It's good to be back, a review of the Canon XSi
My first DSLR was a Canon. More precisely, the original Canon Rebel. Wow! I still remember how cool it was to start shooting digital photography. After a couple of years with Canon I took a 'leap of faith' to the Nikon brand. When testing the XSi, I have to admit it was a lot of fun shooting with a Canon again. And boy, Canon's entry-level cameras sure have come a long way since then.
So what's so great about the Canon XSi?
Most people buying the XSi will come from a point and shoot camera and probably at first find the DSLR somewhat larger and heavier. Myself (shooting with a full frame camera, larger lens and often time an external flash attached) on the other hand is finding the lightweight body a bliss to shoot with. The point being, instead of focusing how heavy shooting with a DSLR is over a pocket camera, enjoy the fact that you will most likely not shoot so lightweight again (after adding bigger lenses, flash, etc.).
When testing the camera, I would often just bring the camera and kit lens. No bag, no neck strap, just carry it in my hand and shoot away. It was quite comfortable to hold for extended periods with a large groove for the middle finger to rest, and the index finger naturally placed on top of the shutter button. The only minor grievance being that, despite quite comfortable, I wish Canon had made the body slightly more rounded. The camera is a bit on the boxy side with a potential of being made even more comfortable.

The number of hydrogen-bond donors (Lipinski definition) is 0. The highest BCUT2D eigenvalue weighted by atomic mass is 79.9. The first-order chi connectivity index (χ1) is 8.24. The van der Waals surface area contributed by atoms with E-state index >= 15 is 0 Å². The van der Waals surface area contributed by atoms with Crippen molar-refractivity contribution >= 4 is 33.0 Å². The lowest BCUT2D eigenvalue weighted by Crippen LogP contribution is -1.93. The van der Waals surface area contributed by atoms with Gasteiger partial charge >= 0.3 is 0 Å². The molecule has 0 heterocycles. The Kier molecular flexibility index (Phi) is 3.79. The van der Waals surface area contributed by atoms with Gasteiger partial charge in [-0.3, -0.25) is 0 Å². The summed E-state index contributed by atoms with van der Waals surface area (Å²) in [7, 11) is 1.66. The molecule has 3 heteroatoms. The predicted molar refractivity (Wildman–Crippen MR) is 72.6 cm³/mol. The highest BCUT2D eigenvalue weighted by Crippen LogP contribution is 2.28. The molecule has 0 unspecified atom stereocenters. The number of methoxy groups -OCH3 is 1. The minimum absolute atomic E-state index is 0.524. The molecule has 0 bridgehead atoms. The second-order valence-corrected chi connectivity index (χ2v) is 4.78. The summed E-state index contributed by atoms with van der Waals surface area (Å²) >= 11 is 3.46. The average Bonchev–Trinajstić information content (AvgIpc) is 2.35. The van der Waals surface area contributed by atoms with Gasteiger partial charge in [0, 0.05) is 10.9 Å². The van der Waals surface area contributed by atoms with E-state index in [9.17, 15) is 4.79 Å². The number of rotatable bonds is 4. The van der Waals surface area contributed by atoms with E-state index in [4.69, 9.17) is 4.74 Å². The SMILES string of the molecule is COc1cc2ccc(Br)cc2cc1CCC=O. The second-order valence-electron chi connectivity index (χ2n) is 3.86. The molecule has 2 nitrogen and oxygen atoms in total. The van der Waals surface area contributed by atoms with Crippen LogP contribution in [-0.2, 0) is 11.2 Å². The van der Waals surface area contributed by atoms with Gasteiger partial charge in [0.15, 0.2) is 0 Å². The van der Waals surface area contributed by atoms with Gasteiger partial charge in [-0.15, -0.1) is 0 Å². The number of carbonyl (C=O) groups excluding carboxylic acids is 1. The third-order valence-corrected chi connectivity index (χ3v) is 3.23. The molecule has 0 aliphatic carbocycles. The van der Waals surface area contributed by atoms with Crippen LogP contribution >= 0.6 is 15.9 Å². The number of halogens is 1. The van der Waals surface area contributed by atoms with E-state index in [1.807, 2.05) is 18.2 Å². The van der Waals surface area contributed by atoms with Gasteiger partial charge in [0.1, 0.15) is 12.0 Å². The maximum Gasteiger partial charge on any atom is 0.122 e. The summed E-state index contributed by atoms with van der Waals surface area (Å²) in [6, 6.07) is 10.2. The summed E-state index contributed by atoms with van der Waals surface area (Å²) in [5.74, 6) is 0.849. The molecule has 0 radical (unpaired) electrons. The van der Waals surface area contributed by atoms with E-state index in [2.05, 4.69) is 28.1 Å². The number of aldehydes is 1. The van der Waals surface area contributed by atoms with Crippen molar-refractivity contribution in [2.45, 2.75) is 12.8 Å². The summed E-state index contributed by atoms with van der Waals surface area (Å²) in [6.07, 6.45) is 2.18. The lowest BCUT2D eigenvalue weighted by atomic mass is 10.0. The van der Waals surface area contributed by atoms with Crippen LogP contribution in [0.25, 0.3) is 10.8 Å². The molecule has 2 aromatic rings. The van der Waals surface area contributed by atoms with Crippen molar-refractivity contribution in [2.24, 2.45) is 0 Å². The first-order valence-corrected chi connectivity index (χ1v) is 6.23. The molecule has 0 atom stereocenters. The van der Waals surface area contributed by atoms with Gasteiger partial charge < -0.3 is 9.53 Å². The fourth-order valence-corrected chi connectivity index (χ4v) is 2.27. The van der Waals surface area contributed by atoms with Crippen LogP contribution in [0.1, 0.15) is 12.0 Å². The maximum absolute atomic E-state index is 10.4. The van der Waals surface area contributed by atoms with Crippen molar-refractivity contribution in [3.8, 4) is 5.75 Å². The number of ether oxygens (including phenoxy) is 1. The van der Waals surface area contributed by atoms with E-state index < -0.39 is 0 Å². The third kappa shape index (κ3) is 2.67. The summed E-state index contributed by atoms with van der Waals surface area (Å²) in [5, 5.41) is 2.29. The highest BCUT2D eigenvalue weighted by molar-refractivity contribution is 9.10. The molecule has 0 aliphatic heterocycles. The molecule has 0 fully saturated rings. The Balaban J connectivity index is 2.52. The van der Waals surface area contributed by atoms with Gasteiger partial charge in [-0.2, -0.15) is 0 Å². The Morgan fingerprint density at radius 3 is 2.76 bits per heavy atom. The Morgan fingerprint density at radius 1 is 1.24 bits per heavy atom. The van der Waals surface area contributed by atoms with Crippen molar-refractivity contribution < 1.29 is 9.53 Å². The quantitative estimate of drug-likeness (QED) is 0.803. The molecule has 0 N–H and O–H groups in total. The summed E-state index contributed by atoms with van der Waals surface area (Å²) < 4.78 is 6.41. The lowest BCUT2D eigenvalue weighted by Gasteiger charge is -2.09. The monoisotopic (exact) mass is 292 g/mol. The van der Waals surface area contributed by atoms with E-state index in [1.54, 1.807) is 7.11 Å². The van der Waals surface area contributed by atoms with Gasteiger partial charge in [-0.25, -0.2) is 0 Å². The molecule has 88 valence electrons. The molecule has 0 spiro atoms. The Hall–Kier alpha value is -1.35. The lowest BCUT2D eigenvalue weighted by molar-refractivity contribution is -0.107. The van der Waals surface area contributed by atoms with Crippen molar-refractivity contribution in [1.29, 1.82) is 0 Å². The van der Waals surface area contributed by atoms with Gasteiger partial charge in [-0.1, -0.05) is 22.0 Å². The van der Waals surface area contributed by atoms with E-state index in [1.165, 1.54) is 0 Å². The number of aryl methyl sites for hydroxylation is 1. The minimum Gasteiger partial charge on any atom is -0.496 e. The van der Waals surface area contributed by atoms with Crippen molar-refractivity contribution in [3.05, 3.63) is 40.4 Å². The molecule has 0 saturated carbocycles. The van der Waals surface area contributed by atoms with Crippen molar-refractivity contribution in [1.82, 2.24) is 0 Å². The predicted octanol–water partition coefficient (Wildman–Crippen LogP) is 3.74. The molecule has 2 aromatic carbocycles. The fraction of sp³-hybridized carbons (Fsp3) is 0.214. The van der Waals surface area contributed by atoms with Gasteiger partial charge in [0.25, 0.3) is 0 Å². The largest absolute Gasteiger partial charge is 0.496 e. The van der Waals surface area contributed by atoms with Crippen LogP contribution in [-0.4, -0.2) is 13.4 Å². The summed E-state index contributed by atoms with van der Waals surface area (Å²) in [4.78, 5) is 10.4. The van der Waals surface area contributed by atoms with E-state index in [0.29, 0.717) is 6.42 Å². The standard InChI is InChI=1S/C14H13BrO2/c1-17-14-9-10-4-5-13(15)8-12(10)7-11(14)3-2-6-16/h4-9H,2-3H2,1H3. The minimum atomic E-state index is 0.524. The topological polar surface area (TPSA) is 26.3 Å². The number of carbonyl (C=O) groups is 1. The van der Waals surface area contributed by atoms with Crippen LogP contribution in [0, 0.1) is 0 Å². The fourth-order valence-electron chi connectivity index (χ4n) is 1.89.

Inherently, all camera manufacturers have their own approach to button layout and functionality. Which one you end up preferring is in the end a mix of coincidence and personal choice depending on shooting style. Normally, I shoot with Nikon, so it took some shots before I got used the the Canon layout. Once you have familiarized (or studied the manual, which I didn't do) with the layout there is a lot to like. All the main shooting settings are accessible from the back or top of camera. By pressing a button, say ISO, the setting is activated and can be changed with either the top wheel or four way selector on the back. No need to keep holding down the button. Just press and select. Very clever!
All the settings are nicely presented on the back LCD when not reviewing images. But as soon as you bring your eye up to the viewfinder, a sensor turns off the back LCD. Great implementation preventing the bright screen shining in your eyes, especially useful under darker shooting conditions.
This is what it is really all about, right? The quality. Rest assured, the XSi's 12MP sensor produces great image quality. Even at higher ISO settings, the images come out perfectly usable. The camera has a maximum ISO of 1600, but to perfectly honest I cannot see what kept Canon from a technical standpoint from including ISO 3200 or even 6400, as found in other entry level cameras.
The only flaw I came across when shooting was a consistent underexposure by the metering system. I had to dial in between 1/3 to 2/3 of overexposure to get correctly exposed shots. Something easily corrected, so not a huge deal.
The lenses and focus